- Adam Rittenberg, ESPN Staff Writer
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Indiana has spent most of the training camp practicing in oppressive heat, but Andre Kates doesn't mind.
When the Hoosiers' strength and conditioning staff demands one more rep in the weight room, Kates willingly obliges.
And when Kates' new teammates whine about the size of their uniforms, the cornerback just shakes his head and smiles.
"They're like, 'Man, it's too tight,'" Kates said. "In junior college, we had to put tape around our uniforms to try to make it tight."
Kates has no complaints about the rigors of preseason camp at a Big Ten school. After what he has been through the last few years, this is the easy part.
Kates' road to Indiana started near Washington D.C., made a U-turn in Gainesville, Fla., nearly stretched to California and eventually reached junior colleges in upstate New York and Brooklyn. He faced academic hurdles and, for a time, questioned whether he still wanted to play, but he's finally ready for the spotlight.
"I have big plans," Kates said.
Kates also had big plans at Surrattsville High School outside Washington D.C., where he thrived in a number of positions, including quarterback, wide receiver, return specialist and even long snapper. Recruited as an athlete, Kates verbally committed to play for national powerhouse Florida.
But he failed to qualify academically, putting his plans on hold.
"I thought I was going to get away with it," he said. "Since I was a big-time football player in high school, I thought, ‘Aw, man, I’m alright. They’ll let me through, they’ll let me through.’ But it didn’t happen. It was real tough, thinking you’re about to go in and play at a big-time program like that, and then you turn around and realize you’re not eligible.
"After the Florida thing, I was done. I didn’t want to play any more."
Kates considered "life as a regular teenager" but was steered back by several people, including his uncle, Washington Redskins running back Clinton Portis, and his best friend, Joe Haden, who went on to star for Florida at cornerback.
"They were saying, ‘Dre, you’ve got to stick in there. Go to a junior college, get your mind right," Kates said.
The original plan called for Kates to attend Antelope Valley College in Lancaster, Calif., but financial issues forced him to stay home and help support his family. He eventually enrolled at Erie Community College, which has campuses both in and near Buffalo, N.Y.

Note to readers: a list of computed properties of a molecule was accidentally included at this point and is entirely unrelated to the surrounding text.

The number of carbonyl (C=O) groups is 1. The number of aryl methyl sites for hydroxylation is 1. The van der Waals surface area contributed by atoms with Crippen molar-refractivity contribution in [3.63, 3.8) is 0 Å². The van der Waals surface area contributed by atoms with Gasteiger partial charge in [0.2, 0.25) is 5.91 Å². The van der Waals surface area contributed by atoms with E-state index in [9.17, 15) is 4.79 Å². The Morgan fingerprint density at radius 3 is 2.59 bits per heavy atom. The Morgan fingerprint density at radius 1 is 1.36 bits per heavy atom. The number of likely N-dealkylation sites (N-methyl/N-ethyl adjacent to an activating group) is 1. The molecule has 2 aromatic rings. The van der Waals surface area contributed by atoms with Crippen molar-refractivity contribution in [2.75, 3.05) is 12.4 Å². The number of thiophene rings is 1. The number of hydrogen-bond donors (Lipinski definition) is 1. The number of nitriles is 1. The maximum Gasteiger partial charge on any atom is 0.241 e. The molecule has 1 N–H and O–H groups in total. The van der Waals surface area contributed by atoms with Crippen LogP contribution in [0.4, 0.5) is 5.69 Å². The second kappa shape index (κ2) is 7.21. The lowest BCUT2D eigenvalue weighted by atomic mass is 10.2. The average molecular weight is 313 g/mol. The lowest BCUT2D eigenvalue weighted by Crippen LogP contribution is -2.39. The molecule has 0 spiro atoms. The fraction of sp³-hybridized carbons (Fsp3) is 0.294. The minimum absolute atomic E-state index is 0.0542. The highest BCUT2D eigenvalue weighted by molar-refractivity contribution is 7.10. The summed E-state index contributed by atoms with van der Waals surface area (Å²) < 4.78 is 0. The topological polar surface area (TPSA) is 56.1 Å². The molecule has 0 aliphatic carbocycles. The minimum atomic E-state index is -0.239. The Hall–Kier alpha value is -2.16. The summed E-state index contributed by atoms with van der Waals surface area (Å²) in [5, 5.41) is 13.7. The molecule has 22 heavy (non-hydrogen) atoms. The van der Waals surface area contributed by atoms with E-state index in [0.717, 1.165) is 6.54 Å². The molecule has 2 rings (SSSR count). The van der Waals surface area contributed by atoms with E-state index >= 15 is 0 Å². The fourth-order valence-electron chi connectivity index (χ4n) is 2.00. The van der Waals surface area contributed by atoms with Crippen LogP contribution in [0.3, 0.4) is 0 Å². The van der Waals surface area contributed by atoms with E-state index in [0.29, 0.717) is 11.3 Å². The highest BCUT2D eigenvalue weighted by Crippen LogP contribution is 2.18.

Kates recorded three interceptions in his first season as a defensive player, earning all-conference honors. He also became Indiana's first commit for the 2010 class, pledging in May 2009, but his academics remained an issue.
"When he first committed to us, I traveled to Erie and his first transcript wasn't great," Hoosiers co-defensive coordinator Joe Palcic recalled. "I told him, 'Hey, you need to get this many hours and a C or better in all your classes to transfer. He told me, 'Coach, I can do it.'"
Kates needed 61 transferable credits to enroll at Indiana and no grades below a C. After a year at Erie, he transferred to ASA College in Brooklyn, N.Y., which could offer him scholarship money. The problem: ASA only accepted six of the 24 credits Kates had earned at Erie.
Kates began taking a full course load at ASA and also enrolled in online courses elsewhere to make up ground. He finished junior college with a 3.4 GPA and earned his associate's degree.
"I was taking 18 credits during the school year and six credits on the side, just to get here," he said. "So I had the will to want to do it."
On the field, Kates continued to excel, earning junior college All-America honors for ASA with 64 tackles, two interceptions, nine pass breakups, four blocked field goals and two blocked punts. Named Junior College Player of the Year by Triumphant Sports, he received 18 offers from FBS programs, including Miami and Clemson, but stuck with Indiana.
Having the chance to face the Hoosiers' talented wide receivers in practice lured Kates, but Palcic was the biggest reason why he came to Bloomington.
"He was one coach I always respected," Kates said. "Every contact period he had, he gave me a call and let me know they really need me, and now I’m here."
Although Kates was Indiana's first verbal, he took visits elsewhere and raised anxiety among Hoosiers fans, not to mention Palcic.
"I wasn’t 100 percent confident," Palcic said. "He kept telling me, ‘Indiana's it, Indiana's it,’ but until that final week, I wasn’t sure."
Kates now finds himself in a six-man cluster for two starting cornerback spots that Palcic calls the most competitive position race on the team. Indiana returns two veterans in Richard Council and Adrian Burks, and brought in another juco corner, Lenyatta Kiles, who went through spring drills.
Kiles and Kates have bonded, reviewing video of every practice together after the regular review with the team. Both players should see plenty of field time this fall.
"He came in surprisingly polished," Palcic said of Kates. "He has great backpedal, quick feet, he's explosive coming out of his breaks. I'm impressed with his ability to pick up the defense."
Kates credits his support system for helping him to this point: Portis, Haden, his parents and his sister. He also continues to play football as a tribute to his brother, Cameron, who died of a brain tumor in 1996.
"He's been a big-time motivation," Kates said.
It has been a long road, but Kates has no regrets.
"I've started a new chapter," he said.